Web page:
The editorial cartoons depicted a caricatured Jan Wong going through fortune cookies to learn about Quebec (in the Le Devoir version) or reading aphorisms about good journalism (in the Le Journal version). The one in the tabloid Le Journal was the first one I saw and the portrayal of Jan Wong was frankly offensive. Buck teeth, super slanty eyes. The one in Le Devoir (pictured above) is not as extreme. Their defense was that it is a caricature and that the point is to exaggerate features. They have absolutely no sense that honing in on the stereotypical ethnic differences (the fortune cookies) is racist. I am pretty sure an image like that would not fly in english Canada.

Now I am not saying that somehow english and western Canada is any less racist than Quebec. I have seen some of the ugliest incidents of racism in my life in Vancouver. Growing up in Nanaimo, chink and paki were the standard way for many people to refer to the few Vietnamese or Sikh students in our school. But I think there is an ignorance in Quebec based on the homogeneity of the population. Outside of Montreal, there just aren't many people who aren't french-speaking and white. And they cling to an older world where those kinds of distinctions are important. At my french school, one of the teachers was referred to as "the Belgian". He had moved to Quebec from Belgium when he was 9 in the '50s!

I can relate to numerous instances of that kind of classification and ignorance that I have seen happen here. My girlfriend is of chinese descent and she is constantly remarking on how white it seems here. A security guard said "konichiwa" to her when taking our tickets at a museum. When I was in the lineup for Fantasia tickets, I got in a conversation with a guy. We talked for quite a while and when my girlfriend showed up he seemed visibly embarrassed. After she left, he got all weird and asked me all these questions about where she was from. I had a realtor who was recommending me a banker say, "I should tell you he is asiatic". One of my friends thought it was acceptable in english to say "Red Indian". Whenever Le Journal reports upon crime, it always mentions the race of the criminals if they are black, but doesn't if they are white.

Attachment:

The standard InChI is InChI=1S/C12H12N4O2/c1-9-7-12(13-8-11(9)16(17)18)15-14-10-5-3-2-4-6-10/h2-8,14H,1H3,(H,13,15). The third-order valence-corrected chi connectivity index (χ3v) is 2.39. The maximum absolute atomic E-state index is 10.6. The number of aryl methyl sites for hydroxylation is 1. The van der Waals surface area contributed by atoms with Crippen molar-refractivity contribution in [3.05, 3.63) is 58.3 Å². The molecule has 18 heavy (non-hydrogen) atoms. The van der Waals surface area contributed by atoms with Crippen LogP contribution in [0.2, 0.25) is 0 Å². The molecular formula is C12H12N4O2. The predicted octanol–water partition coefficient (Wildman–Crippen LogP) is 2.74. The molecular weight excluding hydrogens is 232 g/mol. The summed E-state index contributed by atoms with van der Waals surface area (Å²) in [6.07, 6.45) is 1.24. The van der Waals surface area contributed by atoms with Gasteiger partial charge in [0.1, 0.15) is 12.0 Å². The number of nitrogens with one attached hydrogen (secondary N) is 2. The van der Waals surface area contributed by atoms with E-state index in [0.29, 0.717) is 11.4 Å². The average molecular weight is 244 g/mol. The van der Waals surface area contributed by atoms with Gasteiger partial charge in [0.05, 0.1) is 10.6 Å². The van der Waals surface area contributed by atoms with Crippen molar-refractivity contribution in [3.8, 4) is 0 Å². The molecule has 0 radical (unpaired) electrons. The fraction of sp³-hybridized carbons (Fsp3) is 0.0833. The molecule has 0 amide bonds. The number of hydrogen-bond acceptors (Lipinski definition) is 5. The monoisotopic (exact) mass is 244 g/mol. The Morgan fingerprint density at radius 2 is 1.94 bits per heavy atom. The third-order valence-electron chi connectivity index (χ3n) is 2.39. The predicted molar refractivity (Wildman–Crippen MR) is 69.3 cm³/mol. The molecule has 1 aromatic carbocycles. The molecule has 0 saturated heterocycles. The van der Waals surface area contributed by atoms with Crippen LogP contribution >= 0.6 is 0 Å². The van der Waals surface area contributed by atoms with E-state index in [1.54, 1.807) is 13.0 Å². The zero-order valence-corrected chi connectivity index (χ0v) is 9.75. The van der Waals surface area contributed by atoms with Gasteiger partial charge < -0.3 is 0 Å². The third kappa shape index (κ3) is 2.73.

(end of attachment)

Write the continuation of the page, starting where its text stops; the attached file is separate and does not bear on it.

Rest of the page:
All of these incidents are awkward and disturbing, but they are marked by a naiveté rather than any malice. I touched upon this in an earlier post and someone pointed out that this is a society that only opened its doors a generation ago. It is a beat behind the rest of Canada in the assimilation of immigrants and other cultures. So it is understandable, especially at the individual level. But when the major newspapers stoop to ethnic stereotyping to respond to insults against their culture, then we are moving from ignorance into outright racism. And it does nothing to address the problem.

This is what is so frustrating about this whole incident. Instead of using this as an opportunity to accept a bit of criticism and find ways to improve, both parties just got defensive and dug in. The Globe and Mail refuses to admit there is anything wrong with running an exploitative, badly-researched and judgemental article on their front page. Jan Wong acts all wounded and innocent. The Quebecois media reacts to criticisms of their culture by throwing out racist cartoons and then saying they are just caricatures. Come on, Canada. We can do a lot better.

Tuesday, September 19, 2006

Has Jan Wong ever been to Montreal?

If you want to read the kind of garbage that the Globe & Mail seems more and more inclined to print these days, then I send you to the entire column by Jan Wong on the Dawson shootings.

However, if you would like to avoid speculative, prurient, sensationalist journalism that should be left to the tabloids (and is done much, much better by them anyways), I will just pull out the most ignorant of her quotes so we can all tear them apart here. Previously, I never had a strong opinion of Jan Wong. Her backstory is quite interesting and she has done some intrepid journalism. I don't know what arrogance or editorial pressures drove her to try to come to some kind of conclusion about the social reasons for Kimveer's attack on students at Dawson. It is clear, in any case, that she doesn't have the faintest clue about Montreal or life in this city. Why is she allowed to have the front page?

Erroneous statement #1:
What many outsiders don't realize is how alienating the decades-long linguistic struggle has been in the once-cosmopolitan city. It hasn't just taken a toll on long-time anglophones, it's affected immigrants, too. To be sure, the shootings in all three cases were carried out by mentally disturbed individuals. But what is also true is that in all three cases, the perpetrator was not pure laine, the argot for a "pure" francophone. Elsewhere, to talk of racial "purity" is repugnant. Not in Quebec.